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Wednesday, 28 Feb 2024

Yolngu People take part in the Djama Mirri Mala Program in North East Arnhem Land

Jason Roe with Djama Mirri Mala Program participants

In the remote and stunning landscapes of North East Arnhem Land, a successful employment program has been running since 2017.

The Djama Mirri Mala Program was born from a vision to create opportunities for Yolngu people eager to embark on a journey toward full-time employment.

Damien Djerrkura, a local Traditional Owner from the Wangurri clan group and the Chief Executive Officer of North East Arnhem Land Aboriginal Corporation (NEAL), has witnessed many programs come and go with varying success over the years.

‘A lot of what I’ve seen over the years with training programs that aren’t designed by locals have fallen over,’ shared Damien. ‘I’ve seen enough of what works and doesn’t work, so having that local knowledge really went a long way towards designing this program, so I was confident it would work.’

Through a partnership between the North East Arnhem Land Aboriginal Corporation (NEAL) and The Arnhem Land Progress Aboriginal Corporation (ALPA), this initiative has provided for those seeking a pathway to economic independence.

The Djama Mirri Mala Program doesn't just provide jobs; it aims to prepare participants for the challenges and expectations of mainstream work environments. Through Djama, individuals receive the training and skills needed to thrive in jobs.

‘The program is our recruitment base for local Indigenous job seekers. Through a 4-6 week process, we get them across everything: safety training, licenses, learning tools, maintenance projects around the facility, and our grounds. We get them used to the environment. Any training they need to get them ready to transition into our workforce as employees,’ said Damien.

Participants can transition into full-time employment at their own pace, whether through labour hire placements or paid work placements at NEAL. The program ensures that each participant is given the support they need to succeed.

Once they complete the program, they become NEAL employees and potentially move onto employment elsewhere, opening up other avenues for them. NEAL supports the new employees through this process as well.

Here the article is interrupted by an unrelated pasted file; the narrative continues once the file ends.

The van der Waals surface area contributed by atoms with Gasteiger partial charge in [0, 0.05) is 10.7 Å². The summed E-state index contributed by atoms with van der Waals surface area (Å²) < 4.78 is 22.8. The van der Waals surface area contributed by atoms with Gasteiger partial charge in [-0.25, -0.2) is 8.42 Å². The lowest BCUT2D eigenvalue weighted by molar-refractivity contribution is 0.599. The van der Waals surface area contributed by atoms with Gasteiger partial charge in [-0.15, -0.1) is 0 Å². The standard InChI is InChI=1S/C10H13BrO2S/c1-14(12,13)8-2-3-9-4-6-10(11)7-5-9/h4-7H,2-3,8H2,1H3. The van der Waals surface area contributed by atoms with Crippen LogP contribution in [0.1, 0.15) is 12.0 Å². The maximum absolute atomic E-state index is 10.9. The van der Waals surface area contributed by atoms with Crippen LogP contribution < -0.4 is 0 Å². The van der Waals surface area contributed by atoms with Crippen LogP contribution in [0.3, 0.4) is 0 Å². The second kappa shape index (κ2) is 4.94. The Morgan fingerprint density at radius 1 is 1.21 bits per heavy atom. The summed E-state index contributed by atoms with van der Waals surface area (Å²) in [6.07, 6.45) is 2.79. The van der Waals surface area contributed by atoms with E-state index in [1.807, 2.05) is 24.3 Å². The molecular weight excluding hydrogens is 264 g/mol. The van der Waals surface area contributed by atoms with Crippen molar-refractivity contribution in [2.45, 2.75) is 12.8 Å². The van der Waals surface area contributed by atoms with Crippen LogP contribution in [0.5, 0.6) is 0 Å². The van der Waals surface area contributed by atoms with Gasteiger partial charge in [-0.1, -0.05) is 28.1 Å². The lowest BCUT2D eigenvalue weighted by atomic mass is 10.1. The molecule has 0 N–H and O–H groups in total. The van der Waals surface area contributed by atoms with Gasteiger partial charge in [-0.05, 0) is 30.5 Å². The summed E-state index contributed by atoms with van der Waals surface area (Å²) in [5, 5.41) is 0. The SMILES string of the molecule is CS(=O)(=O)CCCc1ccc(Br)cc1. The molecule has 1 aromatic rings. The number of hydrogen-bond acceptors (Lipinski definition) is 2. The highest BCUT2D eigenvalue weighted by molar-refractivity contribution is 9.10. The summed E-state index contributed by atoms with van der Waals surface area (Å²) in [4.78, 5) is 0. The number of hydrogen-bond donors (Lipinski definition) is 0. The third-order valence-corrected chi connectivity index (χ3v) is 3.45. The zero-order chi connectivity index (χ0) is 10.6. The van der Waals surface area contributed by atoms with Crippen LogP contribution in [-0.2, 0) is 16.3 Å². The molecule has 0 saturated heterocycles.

One of the program's key innovations is its collaboration with local businesses. These businesses play a pivotal role in the program's success by hiring participants to fill short-term labour shortages or as a trial period before committing to full-time employment.

This collaborative approach helps bridge the gap between the aspirations of Yolngu job seekers and the needs of local enterprises.

“The program has really taken off and in 2023, six local Indigenous people progressed to paid employment.

We identified a gap between CDP-type services and moving into the workforce, which is what the Djama program does,’ Damien noted.

‘Since we’ve run it, we’ve seen numbers absolutely rise in local Indigenous engagement. It’s a very flexible program as well, catering for cultural engagements. People might be out for sorry business for a few weeks, but they can always come back.’

At the heart of this program is flexibility and support.

’There’s a lot of stuff we do outside work hours, going into the community, seeing if there are any issues, and figuring out how we can support them,’ Damien added.

‘We are one of the only organisations in this region with a successful program that facilitates successful transitions to work. It’s something that we are very proud of, something that keeps our community really engaged.’

The Djama Mirri Mala Program is a testament to the power of partnerships, community spirit, and the unyielding determination of the Yolngu people to shape their destiny.


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